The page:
MANILA, Philippines – The National Bureau of Investigation (NBI) junked the cyber libel complaint filed against Rappler by businessman Wilfredo Keng over an investigative report it published in 2012.
"We have closed the investigation after finding no basis," NBI Cybercrime Division chief Manuel Antonio Eduarte told Rappler in a phone interview on Thursday, February 22.
Eduarte said the complaint was referred to the NBI's legal and evaluation service which found that the one-year prescriptive period for libel had already lapsed.
Rappler CEO Maria Ressa argued in her counter-affidavit that the cybercrime law did not differentiate cyber libel from the ordinary crime of libel penalized under Article 355 of the Revised Penal Code (RPC). Article 90 of the RPC extinguishes criminal liability within one year, Ressa pointed out.
The NBI's legal and evaluation service sided with that argument.
"Even if itinaas ang penalty, ang prescriptive period hindi tataas, one year pa rin," Eduarte said.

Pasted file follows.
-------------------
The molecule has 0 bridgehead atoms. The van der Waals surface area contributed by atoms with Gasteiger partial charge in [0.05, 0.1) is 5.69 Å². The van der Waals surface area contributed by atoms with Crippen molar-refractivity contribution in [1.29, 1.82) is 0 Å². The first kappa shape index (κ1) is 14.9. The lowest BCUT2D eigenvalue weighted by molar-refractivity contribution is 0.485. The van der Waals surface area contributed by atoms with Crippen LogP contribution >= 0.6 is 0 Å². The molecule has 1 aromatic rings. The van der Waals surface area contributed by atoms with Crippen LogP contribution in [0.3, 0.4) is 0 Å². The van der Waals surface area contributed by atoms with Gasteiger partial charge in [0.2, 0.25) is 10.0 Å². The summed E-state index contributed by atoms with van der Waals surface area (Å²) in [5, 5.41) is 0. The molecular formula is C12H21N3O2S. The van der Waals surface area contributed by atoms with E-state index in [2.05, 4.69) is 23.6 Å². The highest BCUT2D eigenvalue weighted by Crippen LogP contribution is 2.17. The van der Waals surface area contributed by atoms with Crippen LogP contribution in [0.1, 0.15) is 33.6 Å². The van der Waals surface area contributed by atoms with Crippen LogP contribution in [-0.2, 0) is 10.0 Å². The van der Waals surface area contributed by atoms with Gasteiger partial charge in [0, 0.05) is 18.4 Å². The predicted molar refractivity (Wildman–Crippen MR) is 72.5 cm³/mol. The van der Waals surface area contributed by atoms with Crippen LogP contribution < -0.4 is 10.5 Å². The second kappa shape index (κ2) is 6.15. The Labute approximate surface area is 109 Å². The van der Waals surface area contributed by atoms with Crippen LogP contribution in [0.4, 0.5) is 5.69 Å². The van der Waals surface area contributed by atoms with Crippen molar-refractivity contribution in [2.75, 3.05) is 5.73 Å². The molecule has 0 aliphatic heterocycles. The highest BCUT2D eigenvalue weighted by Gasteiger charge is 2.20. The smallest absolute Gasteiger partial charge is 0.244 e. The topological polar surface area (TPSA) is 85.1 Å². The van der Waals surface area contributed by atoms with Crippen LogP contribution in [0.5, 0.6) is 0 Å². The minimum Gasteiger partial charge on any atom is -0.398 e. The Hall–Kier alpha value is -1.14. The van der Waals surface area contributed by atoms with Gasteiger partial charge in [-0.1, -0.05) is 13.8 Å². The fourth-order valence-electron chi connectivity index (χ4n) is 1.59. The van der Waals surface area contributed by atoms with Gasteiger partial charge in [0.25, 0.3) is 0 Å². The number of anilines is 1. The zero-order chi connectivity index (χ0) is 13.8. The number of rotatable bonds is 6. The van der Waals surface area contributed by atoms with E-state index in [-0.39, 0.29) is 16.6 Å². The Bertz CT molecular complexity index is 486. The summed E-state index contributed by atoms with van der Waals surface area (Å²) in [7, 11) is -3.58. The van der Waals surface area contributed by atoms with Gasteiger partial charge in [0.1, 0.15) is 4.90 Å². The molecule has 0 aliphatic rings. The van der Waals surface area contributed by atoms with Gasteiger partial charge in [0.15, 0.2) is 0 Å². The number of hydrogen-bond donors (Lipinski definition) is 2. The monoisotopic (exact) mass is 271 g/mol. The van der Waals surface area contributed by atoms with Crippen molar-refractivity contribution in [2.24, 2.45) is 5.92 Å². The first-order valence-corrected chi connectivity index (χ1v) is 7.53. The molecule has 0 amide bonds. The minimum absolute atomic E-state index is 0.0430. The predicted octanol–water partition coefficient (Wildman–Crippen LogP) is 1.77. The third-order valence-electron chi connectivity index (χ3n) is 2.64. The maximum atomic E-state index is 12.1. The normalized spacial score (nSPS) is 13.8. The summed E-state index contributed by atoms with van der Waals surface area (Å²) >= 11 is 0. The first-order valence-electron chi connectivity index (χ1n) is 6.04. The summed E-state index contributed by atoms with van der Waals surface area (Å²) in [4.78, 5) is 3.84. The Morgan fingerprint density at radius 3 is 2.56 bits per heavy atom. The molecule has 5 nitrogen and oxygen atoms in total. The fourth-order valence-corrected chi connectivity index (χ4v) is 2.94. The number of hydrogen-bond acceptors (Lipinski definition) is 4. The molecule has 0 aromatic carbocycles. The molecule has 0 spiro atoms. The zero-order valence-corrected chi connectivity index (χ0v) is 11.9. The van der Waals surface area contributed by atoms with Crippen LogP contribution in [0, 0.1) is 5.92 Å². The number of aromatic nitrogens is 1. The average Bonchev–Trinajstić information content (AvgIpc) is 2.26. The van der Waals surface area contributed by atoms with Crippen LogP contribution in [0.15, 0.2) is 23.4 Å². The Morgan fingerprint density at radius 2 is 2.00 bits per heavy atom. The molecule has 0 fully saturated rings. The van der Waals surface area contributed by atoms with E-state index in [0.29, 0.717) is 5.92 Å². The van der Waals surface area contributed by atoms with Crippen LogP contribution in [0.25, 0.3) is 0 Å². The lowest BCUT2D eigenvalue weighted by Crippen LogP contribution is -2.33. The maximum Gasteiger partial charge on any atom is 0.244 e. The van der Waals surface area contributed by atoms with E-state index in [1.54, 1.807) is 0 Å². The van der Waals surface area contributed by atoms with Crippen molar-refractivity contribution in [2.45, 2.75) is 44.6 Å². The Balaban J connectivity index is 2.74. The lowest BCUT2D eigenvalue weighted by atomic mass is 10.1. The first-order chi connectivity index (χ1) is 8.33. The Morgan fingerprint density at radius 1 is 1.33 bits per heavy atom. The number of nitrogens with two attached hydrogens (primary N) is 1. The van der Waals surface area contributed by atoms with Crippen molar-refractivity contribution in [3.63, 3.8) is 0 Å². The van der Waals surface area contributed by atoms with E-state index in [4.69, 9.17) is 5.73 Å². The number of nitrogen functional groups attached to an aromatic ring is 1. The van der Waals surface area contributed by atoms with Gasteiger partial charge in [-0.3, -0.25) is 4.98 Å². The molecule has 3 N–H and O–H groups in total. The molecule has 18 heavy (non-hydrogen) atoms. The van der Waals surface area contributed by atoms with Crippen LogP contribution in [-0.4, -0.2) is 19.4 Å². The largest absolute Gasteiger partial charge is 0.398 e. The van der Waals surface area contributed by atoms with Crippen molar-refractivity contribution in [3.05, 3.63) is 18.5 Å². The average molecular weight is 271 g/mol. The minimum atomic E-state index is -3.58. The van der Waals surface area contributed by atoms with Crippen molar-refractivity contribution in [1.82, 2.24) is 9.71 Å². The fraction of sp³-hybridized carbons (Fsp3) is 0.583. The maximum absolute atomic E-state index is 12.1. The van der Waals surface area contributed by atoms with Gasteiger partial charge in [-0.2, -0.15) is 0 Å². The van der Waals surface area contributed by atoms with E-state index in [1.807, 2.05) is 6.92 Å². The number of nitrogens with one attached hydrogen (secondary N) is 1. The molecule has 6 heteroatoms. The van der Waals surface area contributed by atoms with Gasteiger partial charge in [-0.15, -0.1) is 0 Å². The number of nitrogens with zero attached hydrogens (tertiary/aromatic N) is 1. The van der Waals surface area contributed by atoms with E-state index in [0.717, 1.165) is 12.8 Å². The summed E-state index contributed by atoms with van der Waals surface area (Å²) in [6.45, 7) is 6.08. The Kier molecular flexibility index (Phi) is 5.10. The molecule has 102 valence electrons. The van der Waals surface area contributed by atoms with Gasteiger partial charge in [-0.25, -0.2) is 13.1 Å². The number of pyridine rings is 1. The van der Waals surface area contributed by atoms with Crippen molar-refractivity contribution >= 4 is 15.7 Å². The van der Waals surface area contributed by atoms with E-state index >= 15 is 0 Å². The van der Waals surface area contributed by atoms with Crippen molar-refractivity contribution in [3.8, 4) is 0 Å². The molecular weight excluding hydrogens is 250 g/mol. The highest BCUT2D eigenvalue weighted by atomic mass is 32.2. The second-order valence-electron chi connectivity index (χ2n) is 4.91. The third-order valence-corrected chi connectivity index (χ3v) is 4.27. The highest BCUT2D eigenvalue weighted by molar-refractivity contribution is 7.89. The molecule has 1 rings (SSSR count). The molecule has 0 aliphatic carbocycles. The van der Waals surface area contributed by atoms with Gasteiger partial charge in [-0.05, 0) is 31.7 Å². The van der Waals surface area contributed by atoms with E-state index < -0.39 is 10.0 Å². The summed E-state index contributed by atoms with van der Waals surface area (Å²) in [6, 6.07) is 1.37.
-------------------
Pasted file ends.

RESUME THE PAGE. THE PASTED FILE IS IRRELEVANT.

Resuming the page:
(Although the penalty was increased, the prescriptive period remains to be one year.)
Asked why it was referred to the legal and evaluation service, Eduarte said that their stand is considered the official stand of the bureau.
Eduarte added that their earlier theory of continuous publication eventually did not stand. It was a theory to address the fact that the article was posted 4 months before the cybercrime law was enacted. All criminal laws are not retroactive.
Keng also mentioned in his complaint that an update to the article made in 2014 meant the crime was committed again in 2014, when the cybercrime law was already in place.
"If the reposting is completely the same, it cannot be considered as another crime," Eduarte said.
Eduarte clarified this does not affect his division's ongoing investigation into Rappler for possible violation of the Anti-Dummy Law or "other laws" which stemmed from the Securities and Exchange Commission (SEC) revoking Rappler's registration due to alleged foreign ownership. – Rappler.com